Discord and OBS go together like peanut butter and jam. But sometimes you just want some toast without one or the other. The same can be said about excluding Discord audio from OBS.
In this guide we’ll show you how to mute Discord on OBS Studio so you can stream without your viewers getting jebaited from Discord notifications, or hearing the voices of the people you’re talking with in Discord.
Whatever your reasoning for wanting to make OBS not pick up Discord audio is, we’ve got you covered. These methods will work for you if you’re wanting to mute Discord on Streamlabs OBS as well.
I’ll be using OBS Studio for this guide, but the Streamlabs OBS GUI is very similar so you can still easily follow along and get it working.
How To Mute Discord Notification Sounds on OBS
If all you’re looking to do is make sure any Discord notifications aren’t heard through your stream or recording, then here are a couple ways to mute Discord notification sounds on OBS:
By default when you have OBS open while Discord is running, Discord will enable Streamer Mode.
Streamer Mode has a few beneficial privacy options, with one of them being the option to disable sounds. So any and all sound effects that would normally get played through Discord are now muted.
1. To enable, or make sure Streamer Mode is enabled go to your User Settings (bottom left).
2. Scroll down the left side menu and click on Streamer Mode, then make sure the Enable Streamer Mode button is checked.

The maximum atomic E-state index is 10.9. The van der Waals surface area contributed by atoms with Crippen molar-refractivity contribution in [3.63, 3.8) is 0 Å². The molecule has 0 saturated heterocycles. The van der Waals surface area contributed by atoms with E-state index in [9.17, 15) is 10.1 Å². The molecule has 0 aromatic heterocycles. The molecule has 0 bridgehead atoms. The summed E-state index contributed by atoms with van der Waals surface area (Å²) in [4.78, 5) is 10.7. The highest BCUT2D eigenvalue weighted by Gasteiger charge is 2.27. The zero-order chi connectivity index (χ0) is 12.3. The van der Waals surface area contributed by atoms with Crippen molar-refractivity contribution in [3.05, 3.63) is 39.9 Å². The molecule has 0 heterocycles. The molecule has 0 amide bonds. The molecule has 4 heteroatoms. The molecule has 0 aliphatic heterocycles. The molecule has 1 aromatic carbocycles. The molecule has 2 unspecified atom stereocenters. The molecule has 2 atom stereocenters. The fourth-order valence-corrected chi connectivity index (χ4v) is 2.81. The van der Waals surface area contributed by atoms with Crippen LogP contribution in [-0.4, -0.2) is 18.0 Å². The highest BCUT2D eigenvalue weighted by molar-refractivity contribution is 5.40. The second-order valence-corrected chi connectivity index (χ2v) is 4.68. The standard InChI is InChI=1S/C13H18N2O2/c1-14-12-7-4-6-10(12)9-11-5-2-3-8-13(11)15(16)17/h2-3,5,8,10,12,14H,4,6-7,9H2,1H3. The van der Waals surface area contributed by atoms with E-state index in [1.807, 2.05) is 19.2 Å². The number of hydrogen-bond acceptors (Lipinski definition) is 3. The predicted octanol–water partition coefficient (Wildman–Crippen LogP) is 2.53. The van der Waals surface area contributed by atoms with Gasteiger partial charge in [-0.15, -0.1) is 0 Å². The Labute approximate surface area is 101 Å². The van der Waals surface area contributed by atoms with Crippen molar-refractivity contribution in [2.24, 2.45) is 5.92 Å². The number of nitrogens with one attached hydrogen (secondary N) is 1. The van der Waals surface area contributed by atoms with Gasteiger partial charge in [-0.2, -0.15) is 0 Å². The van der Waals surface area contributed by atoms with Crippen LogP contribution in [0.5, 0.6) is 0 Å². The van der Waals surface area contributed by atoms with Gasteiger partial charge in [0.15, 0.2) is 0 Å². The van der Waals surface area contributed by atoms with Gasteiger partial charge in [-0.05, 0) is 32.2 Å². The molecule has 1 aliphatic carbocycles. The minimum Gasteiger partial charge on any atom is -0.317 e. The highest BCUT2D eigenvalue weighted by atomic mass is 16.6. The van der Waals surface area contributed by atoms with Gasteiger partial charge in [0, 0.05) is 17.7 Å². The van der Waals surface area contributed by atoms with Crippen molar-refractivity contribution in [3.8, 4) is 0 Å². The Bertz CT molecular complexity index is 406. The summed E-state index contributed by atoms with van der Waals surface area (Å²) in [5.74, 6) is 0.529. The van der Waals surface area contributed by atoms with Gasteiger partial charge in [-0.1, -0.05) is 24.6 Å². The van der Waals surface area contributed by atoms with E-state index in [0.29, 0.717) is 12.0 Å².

3. Now make sure the Disable Sounds option is checked in the Stream Mode menu.
Muting Notifications With Streamer Mode Disabled
If you don’t want to use Streamer Mode but still want to make sure OBS doesn’t pick up any Discord notification audio, then here’s how to do that:
1. In your User Settings, scroll down the left side menu and click on Notifications (under the App Settings submenu).
2. Now in the Notifications settings, scroll down until you see the Sounds options.
3. From here you can now enable or disable specific Discord notification sounds so they’ll be muted for you and on OBS.
You can even preview each sound by hovering your mouse over the text to reveal a little speaker icon then clicking on it to make sure you’re muting the correct sounds.
How to Mute Discord Voices on OBS So Your Stream Can’t Hear Them
If you’re trying to figure out how to mute Discord voice chat in OBS so only you can hear the audio while it’s muted for your Twitch stream’s viewers then here are some methods to try for that.
Some people are a little turned off by having to use 3rd party software to make OBS not pick up Discord audio, but this is truly the best way to go about it at the moment until OBS decides to implement a native solution.
It can be a little intimidating at first, but once you get it figured out you’ll be glad you did. The amount of control you’ll have over not only your Discord audio, but all sounds in general while streaming is a huge quality of life improvement as a streamer.
So with Voicemeeter you’ll be able to:
- Designate Discord as its own audio source in OBS.
- Manage the volume levels or completely mute Discord in OBS, so you can still hear the Discord audio but your viewers won’t.
We have a full guide here on how to split audio in OBS using Voicemeeter, so click that and get that all setup first.
Then once you’ve finished Step 6 in that guide, you’ll now have a separate audio source in OBS or Streamlabs OBS for Discord which will allow you to mute the audio completely.
Without 3rd Party Software
If you really don’t want to use Voicemeeter, then there is a method for muting Discord audio in OBS without 3rd party software.
It involves assigning only the audio sources you want played through OBS a new output source in your Windows App volume and device preferences settings. Like Realtek or something else not in use as your main output.